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Jianying Bai, Xin He, Yi Jiang, Tao Zhang and Min Bao

Wiese, 2008). However, recent studies argue that the MAE can also be anchored in spatiotopic (Mikellidou et al ., 2017; Turi and Burr, 2012) and hand-centered coordinates (Matsumiya and Shioiri, 2014). In the spatiotopic MAE (aka ‘positional MAE’ or ‘PMAE’), adaptation to motion within a window

Thomas Hesselberg, Daniel Simonsen and Carlos Juan

recognised as natural ecological and evolutionary laboratories due to the isolation of their organisms, the fewer and more simple biotic interactions due to low species richness and abundance and the number of similar morphological adaptations found in a range of organisms (Poulson & White, 1969; Pipan

Loukia Taxitari, Maria Kambanaros and Kleanthes K. Grohmann

and growing range of languages, dialects, and varieties—63 to date (March 2014). A constantly updated list can be found on the CDI website ( However, the majority of these adaptations are designed for monolingual children, in a single language

June McDaniel

This article discusses the challenges of adaptation for Indonesian religion. It describes the ways that the major Indonesian religions have changed to fit the requirements of being recognized religions, and focuses as an example on the ways that Balinese Hinduism has changed to become Agama Hindu Dharma Indonesia. It also examines the traditional theological problem of “faith and works” in the Indonesian context, and the concerns used to balance modernization and religious freedom.

Adrianus L.G. Waworuntu, Zeffry Alkatiri and Fuad Gani

This article is a further discussion of previous research which is a pilot project to observe patterns of cultural interaction within the Chinese community in Indonesia as a part of a project to understand the phenomenon of the multicultural society during the New Order Era. The specific target of this research is to study the socio-cultural interactions within the Chinese community in Manado during the Reform Era (2000-2014). This research aims to study the strategic adaptation of the Chinese in Manado, by analysing the obstacles and opportunities in their socio-cultural interaction with the locals. Using data from field research and literature studies, this qualitative research applies an ethnographic approach by observing various actions in their socio-cultural interactions.

John W. O’Malley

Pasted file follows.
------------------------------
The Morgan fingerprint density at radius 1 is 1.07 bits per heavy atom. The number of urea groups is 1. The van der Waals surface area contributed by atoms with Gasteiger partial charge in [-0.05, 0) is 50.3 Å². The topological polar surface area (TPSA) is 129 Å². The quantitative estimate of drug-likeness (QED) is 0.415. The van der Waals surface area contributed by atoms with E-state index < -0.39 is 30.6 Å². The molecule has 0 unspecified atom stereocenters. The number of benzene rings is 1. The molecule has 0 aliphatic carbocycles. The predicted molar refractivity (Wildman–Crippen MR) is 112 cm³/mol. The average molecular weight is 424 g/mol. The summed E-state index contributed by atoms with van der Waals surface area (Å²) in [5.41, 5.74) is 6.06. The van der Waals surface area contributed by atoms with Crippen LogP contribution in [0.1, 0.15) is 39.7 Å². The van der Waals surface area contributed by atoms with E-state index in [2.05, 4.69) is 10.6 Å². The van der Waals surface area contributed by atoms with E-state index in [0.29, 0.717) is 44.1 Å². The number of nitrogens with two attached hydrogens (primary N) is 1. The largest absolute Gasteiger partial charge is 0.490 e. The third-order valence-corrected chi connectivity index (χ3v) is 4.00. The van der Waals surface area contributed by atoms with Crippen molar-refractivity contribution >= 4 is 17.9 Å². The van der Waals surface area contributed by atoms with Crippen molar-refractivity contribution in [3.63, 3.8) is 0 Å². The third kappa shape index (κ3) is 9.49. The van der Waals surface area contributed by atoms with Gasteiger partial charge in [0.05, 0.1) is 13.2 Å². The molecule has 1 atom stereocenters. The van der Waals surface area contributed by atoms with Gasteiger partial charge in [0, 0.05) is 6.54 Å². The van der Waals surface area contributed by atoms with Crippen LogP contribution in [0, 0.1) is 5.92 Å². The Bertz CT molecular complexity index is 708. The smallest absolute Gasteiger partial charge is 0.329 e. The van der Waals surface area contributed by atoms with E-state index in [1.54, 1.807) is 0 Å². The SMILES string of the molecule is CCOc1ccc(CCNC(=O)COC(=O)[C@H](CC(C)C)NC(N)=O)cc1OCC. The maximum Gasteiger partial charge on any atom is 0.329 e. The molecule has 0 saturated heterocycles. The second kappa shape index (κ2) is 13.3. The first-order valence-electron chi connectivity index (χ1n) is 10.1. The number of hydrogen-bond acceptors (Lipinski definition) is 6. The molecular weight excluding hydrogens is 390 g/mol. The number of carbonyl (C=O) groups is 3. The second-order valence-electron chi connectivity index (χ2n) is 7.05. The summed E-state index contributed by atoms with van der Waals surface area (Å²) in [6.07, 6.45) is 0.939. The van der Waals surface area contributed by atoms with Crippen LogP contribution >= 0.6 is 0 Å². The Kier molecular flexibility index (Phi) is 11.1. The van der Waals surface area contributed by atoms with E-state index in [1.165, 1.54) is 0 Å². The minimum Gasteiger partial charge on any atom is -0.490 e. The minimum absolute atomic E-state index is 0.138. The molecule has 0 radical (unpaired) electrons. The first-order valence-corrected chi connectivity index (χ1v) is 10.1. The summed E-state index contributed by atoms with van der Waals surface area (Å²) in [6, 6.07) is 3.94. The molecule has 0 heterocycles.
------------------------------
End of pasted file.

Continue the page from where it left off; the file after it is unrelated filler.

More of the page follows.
adaptation and accommodation has roots in this document, with its fundamental principle as stated in Annotation 18, “The Spiritual Exercises must be adapted to the condition of the persons engaging in them, that is, to their age, education, and talent.” The Exercises are a spiritual classic because they

Thosaeng Chaochuti

It has been widely acknowledged that translation played an important role in the process of colonization. Colonizers often used it to reinforce their hegemony over the colonized who, in turn, employed it to encourage either submission to or resistance of that hegemony. Focusing on Vajiravudh’s translation, or more precisely adaptation, of Edgar Allan Poe’s “The Murders in the Rue Morgue,” this article illustrates how the story reflects not only the desire to be civilized like Westerners but also the strategies that the Siamese elite employed in order to achieve the trappings of civilization, namely the construction of a primitive Other and the imitation of Europeans. These strategies were, however, inherently problematic. Imitation did not, for example, pave the way towards acceptance but reinforced instead the stereotype of the mimicking natives. The article shows, however, that the Siamese elite were able to use the tactic of adaptation, both literary and otherwise, to navigate through these problems and negotiate their relationship with the West.

Cleopatra M. Loza, Oliver Reutimann, Marcelo R. Sánchez-Villagra, Alfredo A. Carlini and Gabriel Aguirre-Fernández

Edited by A. van der Geer

The systematic value of the middle-ear ossicles, in particular the malleus, has been long recognized for diverse groups. We present systematic work on the characters of the middle-ear ossicles of pinnipeds, focusing on until now poorly studied Southern Hemisphere species. Mallei were extracted from 16 specimens of pinnipeds belonging to five austral and one boreal species of Phocidae and two austral species of Otariidae. Several characters used in this study have been described previously, and some were here modified. Three new characters are here defined and analysed. All characters were mapped onto the phylogeny. Our character analysis shows the transformations that have occurred in the evolution of middle ear ossicles in pinnipeds and identifies diagnostic features of many of its clades. Beyond the identification of specific changes within eachclade, our study of pinniped ossicle evolution documents the occurrence of anatomical convergences with other groups of mammals that live in an aquatic environment, as has occurred in other organ systems as well.

Edward Gaten

This paper addresses the use of eye structure and optics in the construction of crustacean phylogenies and presents an hypothesis for the evolution of superposition eyes in the Decapoda, based on the distribution of eye types in extant decapod families. It is suggested that reflecting superposition optics are symplesiomorphic for the Decapoda, having evolved only once, probably in the Devonian. Subsequent loss of reflecting superposition optics has occurred following the adoption of a new habitat (e.g. Aristeidae, Aeglidae) or by progenetic paedomorphosis (Paguroidea, Eubrachyura).